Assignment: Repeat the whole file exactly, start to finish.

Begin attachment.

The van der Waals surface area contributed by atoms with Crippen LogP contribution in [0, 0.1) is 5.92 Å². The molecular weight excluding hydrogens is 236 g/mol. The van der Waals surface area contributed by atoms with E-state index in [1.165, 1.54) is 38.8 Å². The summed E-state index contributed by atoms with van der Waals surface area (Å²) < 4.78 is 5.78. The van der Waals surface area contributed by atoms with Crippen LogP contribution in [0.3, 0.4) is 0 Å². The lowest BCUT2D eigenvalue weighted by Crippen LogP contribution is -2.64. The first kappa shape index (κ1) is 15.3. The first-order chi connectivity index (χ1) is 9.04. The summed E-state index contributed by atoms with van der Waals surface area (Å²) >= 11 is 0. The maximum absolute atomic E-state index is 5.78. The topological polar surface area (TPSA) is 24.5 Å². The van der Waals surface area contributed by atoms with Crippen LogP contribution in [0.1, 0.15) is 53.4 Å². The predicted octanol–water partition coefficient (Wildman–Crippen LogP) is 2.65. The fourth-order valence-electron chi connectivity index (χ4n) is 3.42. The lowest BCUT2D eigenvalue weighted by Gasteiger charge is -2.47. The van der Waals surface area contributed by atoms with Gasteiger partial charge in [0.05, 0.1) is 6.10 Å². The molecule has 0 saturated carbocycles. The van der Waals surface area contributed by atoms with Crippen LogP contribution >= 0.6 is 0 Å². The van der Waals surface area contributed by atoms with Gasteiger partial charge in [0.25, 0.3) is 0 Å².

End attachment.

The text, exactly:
The van der Waals surface area contributed by atoms with Crippen LogP contribution in [0, 0.1) is 5.92 Å². The molecular weight excluding hydrogens is 236 g/mol. The van der Waals surface area contributed by atoms with E-state index in [1.165, 1.54) is 38.8 Å². The summed E-state index contributed by atoms with van der Waals surface area (Å²) < 4.78 is 5.78. The van der Waals surface area contributed by atoms with Crippen LogP contribution in [0.3, 0.4) is 0 Å². The lowest BCUT2D eigenvalue weighted by Crippen LogP contribution is -2.64. The first kappa shape index (κ1) is 15.3. The first-order chi connectivity index (χ1) is 9.04. The summed E-state index contributed by atoms with van der Waals surface area (Å²) >= 11 is 0. The maximum absolute atomic E-state index is 5.78. The topological polar surface area (TPSA) is 24.5 Å². The van der Waals surface area contributed by atoms with Crippen LogP contribution in [0.1, 0.15) is 53.4 Å². The predicted octanol–water partition coefficient (Wildman–Crippen LogP) is 2.65. The fourth-order valence-electron chi connectivity index (χ4n) is 3.42. The lowest BCUT2D eigenvalue weighted by Gasteiger charge is -2.47. The van der Waals surface area contributed by atoms with Gasteiger partial charge in [0.05, 0.1) is 6.10 Å². The molecule has 0 saturated carbocycles. The van der Waals surface area contributed by atoms with Crippen LogP contribution >= 0.6 is 0 Å². The van der Waals surface area contributed by atoms with Gasteiger partial charge in [0.25, 0.3) is 0 Å².